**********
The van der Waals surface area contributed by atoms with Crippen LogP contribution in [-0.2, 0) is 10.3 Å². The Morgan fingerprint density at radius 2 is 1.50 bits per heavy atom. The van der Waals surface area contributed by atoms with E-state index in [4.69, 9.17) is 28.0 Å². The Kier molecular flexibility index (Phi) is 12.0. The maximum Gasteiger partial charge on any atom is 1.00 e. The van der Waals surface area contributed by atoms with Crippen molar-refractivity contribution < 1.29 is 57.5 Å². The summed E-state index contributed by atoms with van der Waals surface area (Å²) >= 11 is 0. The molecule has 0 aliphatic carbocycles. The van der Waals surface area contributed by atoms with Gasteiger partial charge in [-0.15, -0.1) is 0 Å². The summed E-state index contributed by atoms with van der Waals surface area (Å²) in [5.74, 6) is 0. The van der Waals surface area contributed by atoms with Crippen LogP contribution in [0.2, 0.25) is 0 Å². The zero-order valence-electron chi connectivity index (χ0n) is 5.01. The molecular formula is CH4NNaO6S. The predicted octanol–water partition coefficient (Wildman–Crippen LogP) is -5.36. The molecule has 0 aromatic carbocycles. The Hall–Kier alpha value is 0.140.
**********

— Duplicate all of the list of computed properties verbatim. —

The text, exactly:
The van der Waals surface area contributed by atoms with Crippen LogP contribution in [-0.2, 0) is 10.3 Å². The Morgan fingerprint density at radius 2 is 1.50 bits per heavy atom. The van der Waals surface area contributed by atoms with E-state index in [4.69, 9.17) is 28.0 Å². The Kier molecular flexibility index (Phi) is 12.0. The maximum Gasteiger partial charge on any atom is 1.00 e. The van der Waals surface area contributed by atoms with Crippen molar-refractivity contribution < 1.29 is 57.5 Å². The summed E-state index contributed by atoms with van der Waals surface area (Å²) >= 11 is 0. The molecule has 0 aliphatic carbocycles. The van der Waals surface area contributed by atoms with Gasteiger partial charge in [-0.15, -0.1) is 0 Å². The summed E-state index contributed by atoms with van der Waals surface area (Å²) in [5.74, 6) is 0. The van der Waals surface area contributed by atoms with Crippen LogP contribution in [0.2, 0.25) is 0 Å². The zero-order valence-electron chi connectivity index (χ0n) is 5.01. The molecular formula is CH4NNaO6S. The predicted octanol–water partition coefficient (Wildman–Crippen LogP) is -5.36. The molecule has 0 aromatic carbocycles. The Hall–Kier alpha value is 0.140.